Jobless Claims Remain Idle as Recovery Looms

The number of Americans applying for unemployment benefits fell to a new pandemic low 268,000 last week, another sign that the job market is recovering from last year’s sharp coronavirus downturn. Let’s take a closer look.

November 18, 2021 – The Labor Department reported that 268,000 Americans have filed new claims for state unemployment benefits, a decrease of 1,000. This is the lowest level for initial claims since March 14, 2020 when it was 256,000. The previous week’s level was revised up by 2,000 from 267,000 to 269,000. The four-week moving average was 272,750, a decrease of 5,750 from the previous week’s revised average. This is the lowest level for this average since March 14, 2020 when it was 225,500. The previous week’s average was revised up by 500 from 278,000 to 278,500.

Still, economists say the labor market has a long way to go before reaching normalcy after national reads on employment over the last three months have mostly failed to impress them. “Overall, the labor market is on a gradual path of improvement. However, shortages — evident in the high level of job openings, which continue to outpace the number of unemployed individuals, — are preventing a stronger recovery,” wrote Rubeela Farooqi, chief economist for High Frequency Economics, in a note.

“Our expectation remains that as the cushion from savings continues to diminish, and assuming the virus does not disrupt activity once again, supply constraints will ease,” Ms. Farooqi added. “That will not only provide a boost to job growth but will also help lift participation and take pressure off wages.”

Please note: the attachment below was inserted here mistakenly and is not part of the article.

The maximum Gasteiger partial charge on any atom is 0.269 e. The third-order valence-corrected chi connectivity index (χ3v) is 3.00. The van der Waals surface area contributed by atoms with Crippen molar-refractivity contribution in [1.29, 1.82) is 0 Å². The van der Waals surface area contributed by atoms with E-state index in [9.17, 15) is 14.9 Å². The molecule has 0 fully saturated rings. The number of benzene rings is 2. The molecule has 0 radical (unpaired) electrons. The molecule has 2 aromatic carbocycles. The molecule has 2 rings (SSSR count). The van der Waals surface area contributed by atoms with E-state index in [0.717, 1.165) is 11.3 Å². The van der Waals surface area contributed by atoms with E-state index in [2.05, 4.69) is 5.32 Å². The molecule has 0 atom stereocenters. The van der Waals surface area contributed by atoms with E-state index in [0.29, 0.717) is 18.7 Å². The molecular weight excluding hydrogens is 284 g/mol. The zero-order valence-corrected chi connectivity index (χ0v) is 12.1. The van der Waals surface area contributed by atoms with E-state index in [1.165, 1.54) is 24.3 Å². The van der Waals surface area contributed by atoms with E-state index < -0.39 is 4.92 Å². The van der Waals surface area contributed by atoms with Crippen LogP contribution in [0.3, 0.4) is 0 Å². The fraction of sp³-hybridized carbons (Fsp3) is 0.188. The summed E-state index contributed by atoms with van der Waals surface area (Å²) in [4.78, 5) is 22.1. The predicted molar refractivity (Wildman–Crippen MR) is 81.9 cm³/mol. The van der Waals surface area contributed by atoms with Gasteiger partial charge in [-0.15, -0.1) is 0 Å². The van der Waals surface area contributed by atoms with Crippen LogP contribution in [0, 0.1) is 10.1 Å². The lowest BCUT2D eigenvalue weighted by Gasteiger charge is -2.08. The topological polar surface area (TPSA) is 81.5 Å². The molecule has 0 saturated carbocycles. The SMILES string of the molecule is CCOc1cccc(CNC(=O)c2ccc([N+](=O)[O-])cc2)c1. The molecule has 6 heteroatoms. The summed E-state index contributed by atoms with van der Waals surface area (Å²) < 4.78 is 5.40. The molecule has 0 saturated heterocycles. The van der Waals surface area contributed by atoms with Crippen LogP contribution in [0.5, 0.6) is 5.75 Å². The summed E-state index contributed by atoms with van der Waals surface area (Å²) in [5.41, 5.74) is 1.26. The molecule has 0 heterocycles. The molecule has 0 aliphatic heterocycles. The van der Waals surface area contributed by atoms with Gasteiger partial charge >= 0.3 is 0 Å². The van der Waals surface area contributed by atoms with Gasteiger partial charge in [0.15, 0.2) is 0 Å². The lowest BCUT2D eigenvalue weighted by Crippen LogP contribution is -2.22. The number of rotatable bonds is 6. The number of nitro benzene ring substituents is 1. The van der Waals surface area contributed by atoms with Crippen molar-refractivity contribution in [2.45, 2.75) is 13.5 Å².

During the week, 41 states reported 791,060 continued weekly claims for Pandemic Unemployment Assistance benefits and 43 states reported 272,974 continued claims for Pandemic Emergency Unemployment Compensation benefits. The highest insured unemployment rates were in District of Columbia (3.5), Puerto Rico (3.5), California (3.0), Alaska (2.5), Hawaii (2.5), Illinois (2.5), New Jersey (2.4), Nevada (2.2), the Virgin Islands (2.2), and Oregon (1.9). The largest increases in initial claims were in Kentucky (+6,716), Ohio (+3,846), Tennessee (+2,411), Illinois (+1,893), and Michigan (+1,564), while the largest decreases were in California (-4,222), District of Columbia (-1,794), and Louisiana (-1,028).

Related: Major Paradigm Shifts Coming Out of the Coronavirus Crisis

Contributed by Scott A. Scanlon, Editor-in-Chief; Dale M. Zupsansky, Managing Editor; and Stephen Sawicki, Managing Editor – Hunt Scanlon Media


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